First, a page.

The growing compounding industry has fought efforts to subject its profitable operations to increased oversight. The International Academy of Compounding Pharmacists has spent more than $1 million over the past decade to beat back such efforts, including a 2003 measure that would have set up an FDA advisory committee to oversee compounders.
The deadly consequences of NECC’s operations have prompted renewed calls for tighter federal regulation of specialty compounding pharmacies. Despite a number of incidents, some fatal, involving products from compounding pharmacies, their operations continue to be regulated by often over-stretched state boards, with occasional rebukes from the FDA.
NECC appears to have violated Massachusetts law with its distribution of large quantities of the injectable steroid. Compounding pharmacies operating in the state are only licensed to produce medications to fill single patient prescriptions. But NECC continued to produce and ship the drug despite a 2006 warning from the FDA, which read in part: “Your firm has reportedly also told physicians’ offices that using a staff member’s name on the prescription would suffice.”
Dr. Madeleine Biondolillo, director of the Massachusetts Bureau of Health Care Safety and Quality, commented at a news conference, “It looks like they [NECC] have violated that aspect of the state licensing regulations despite their assertion that they were operating under the regulation.”
In 2004, the FDA and the Massachusetts Board of Pharmacy carried out an inspection of NECC. Two years later the FDA issued a warning letter to NECC, citing the company for opening sterile products and repackaging them in a manner that could pose health risks. In particular, the FDA cited NECC’s splitting of the cancer drug Avastin into multiple doses, to be used to treat an eye condition.
The tragic unfolding of the fungal meningitis outbreak is only the latest consequence of the shoddy oversight of the compounding pharmacies, which is encouraged by the for-profit health care system as well as a lack of funding for state agencies regulating pharmacies. The state and federal agencies tasked with ensuring the safety of medicines have been beholden to the drug industry, and have often looked the other way, with deadly results.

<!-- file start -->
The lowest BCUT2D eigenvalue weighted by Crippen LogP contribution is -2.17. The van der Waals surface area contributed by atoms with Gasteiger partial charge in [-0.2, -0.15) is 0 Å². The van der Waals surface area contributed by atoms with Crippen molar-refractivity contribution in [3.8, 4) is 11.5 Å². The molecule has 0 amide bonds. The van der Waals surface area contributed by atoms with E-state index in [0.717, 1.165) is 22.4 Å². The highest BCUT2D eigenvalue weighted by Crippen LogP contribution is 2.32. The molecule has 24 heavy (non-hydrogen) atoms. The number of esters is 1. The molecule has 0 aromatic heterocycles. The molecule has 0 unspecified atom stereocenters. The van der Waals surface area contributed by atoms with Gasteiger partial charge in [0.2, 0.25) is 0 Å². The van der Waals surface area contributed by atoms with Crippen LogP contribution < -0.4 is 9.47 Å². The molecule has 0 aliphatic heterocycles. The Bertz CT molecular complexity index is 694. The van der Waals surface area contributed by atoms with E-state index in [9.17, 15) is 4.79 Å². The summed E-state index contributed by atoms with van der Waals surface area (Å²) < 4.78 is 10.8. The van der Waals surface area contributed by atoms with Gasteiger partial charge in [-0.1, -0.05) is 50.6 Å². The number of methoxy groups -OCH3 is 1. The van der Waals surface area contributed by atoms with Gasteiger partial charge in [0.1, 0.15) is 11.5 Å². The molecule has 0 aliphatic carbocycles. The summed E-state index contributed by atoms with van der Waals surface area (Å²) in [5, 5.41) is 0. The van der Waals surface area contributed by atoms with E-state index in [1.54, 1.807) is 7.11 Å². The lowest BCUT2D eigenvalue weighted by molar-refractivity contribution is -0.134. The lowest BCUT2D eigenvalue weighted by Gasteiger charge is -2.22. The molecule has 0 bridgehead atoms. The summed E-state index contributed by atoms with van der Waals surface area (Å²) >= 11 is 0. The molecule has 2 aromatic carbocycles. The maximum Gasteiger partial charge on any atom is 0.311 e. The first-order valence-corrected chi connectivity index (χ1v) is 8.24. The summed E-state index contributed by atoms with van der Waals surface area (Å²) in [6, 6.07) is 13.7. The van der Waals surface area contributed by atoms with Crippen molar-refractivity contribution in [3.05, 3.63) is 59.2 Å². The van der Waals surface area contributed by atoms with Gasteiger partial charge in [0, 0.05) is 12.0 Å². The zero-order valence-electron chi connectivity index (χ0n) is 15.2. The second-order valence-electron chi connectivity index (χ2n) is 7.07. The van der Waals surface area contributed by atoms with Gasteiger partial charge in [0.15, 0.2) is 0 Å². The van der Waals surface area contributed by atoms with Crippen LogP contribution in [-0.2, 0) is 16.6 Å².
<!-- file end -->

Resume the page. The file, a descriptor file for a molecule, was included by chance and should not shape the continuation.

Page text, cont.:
A USA Today review of government records, academic journals and industry reports revealed that since 2001 more than two dozen deaths “have been linked to contaminated or mismeasured doses of medications produced by compounding pharmacies” and that “scores more patients have been badly injured, sometimes resulting in permanent disability.”
Incidents uncovered by the USA Today review include:
March 2012: 33 patients in seven states developed eye infections after being injected with contaminated drugs from a compounding pharmacy in Florida. Three-quarters of these patients suffered vision loss, some severe.
March 2011: Nine patients died in Alabama hospitals after consuming nutritional supplements prepared by a Birmingham, Alabama compounding pharmacy. The product contained contaminated water.
March 2007: Two patients in Washington and Oregon died after receiving doses of intravenous pain medication measured improperly by a Texas compounder. A third patient in Oregon was likely the fatal victim of the same compounding error, according to the CDC.
September 2005: Three patients died at a Virginia hospital after receiving drugs from a compounding pharmacy in Maryland. The FDA discovered contamination in samples after the drug was shipped to three states and Washington, D.C.